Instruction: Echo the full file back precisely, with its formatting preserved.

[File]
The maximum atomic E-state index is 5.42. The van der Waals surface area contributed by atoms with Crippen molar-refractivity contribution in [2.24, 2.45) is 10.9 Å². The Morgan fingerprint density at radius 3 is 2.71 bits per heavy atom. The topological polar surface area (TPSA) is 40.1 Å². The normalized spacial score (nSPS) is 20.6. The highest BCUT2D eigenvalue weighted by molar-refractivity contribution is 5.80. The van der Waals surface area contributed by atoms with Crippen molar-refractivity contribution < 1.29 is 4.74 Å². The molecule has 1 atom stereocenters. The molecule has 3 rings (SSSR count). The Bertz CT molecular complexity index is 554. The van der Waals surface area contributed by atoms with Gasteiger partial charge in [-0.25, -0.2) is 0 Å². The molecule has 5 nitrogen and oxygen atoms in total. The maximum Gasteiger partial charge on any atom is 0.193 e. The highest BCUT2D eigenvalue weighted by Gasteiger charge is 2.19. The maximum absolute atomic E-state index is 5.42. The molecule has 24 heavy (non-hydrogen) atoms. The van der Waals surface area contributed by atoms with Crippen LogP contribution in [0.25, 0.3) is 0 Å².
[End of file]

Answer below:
The maximum atomic E-state index is 5.42. The van der Waals surface area contributed by atoms with Crippen molar-refractivity contribution in [2.24, 2.45) is 10.9 Å². The Morgan fingerprint density at radius 3 is 2.71 bits per heavy atom. The topological polar surface area (TPSA) is 40.1 Å². The normalized spacial score (nSPS) is 20.6. The highest BCUT2D eigenvalue weighted by molar-refractivity contribution is 5.80. The van der Waals surface area contributed by atoms with Crippen molar-refractivity contribution < 1.29 is 4.74 Å². The molecule has 1 atom stereocenters. The molecule has 3 rings (SSSR count). The Bertz CT molecular complexity index is 554. The van der Waals surface area contributed by atoms with Gasteiger partial charge in [-0.25, -0.2) is 0 Å². The molecule has 5 nitrogen and oxygen atoms in total. The maximum Gasteiger partial charge on any atom is 0.193 e. The highest BCUT2D eigenvalue weighted by Gasteiger charge is 2.19. The maximum absolute atomic E-state index is 5.42. The molecule has 24 heavy (non-hydrogen) atoms. The van der Waals surface area contributed by atoms with Crippen LogP contribution in [0.25, 0.3) is 0 Å².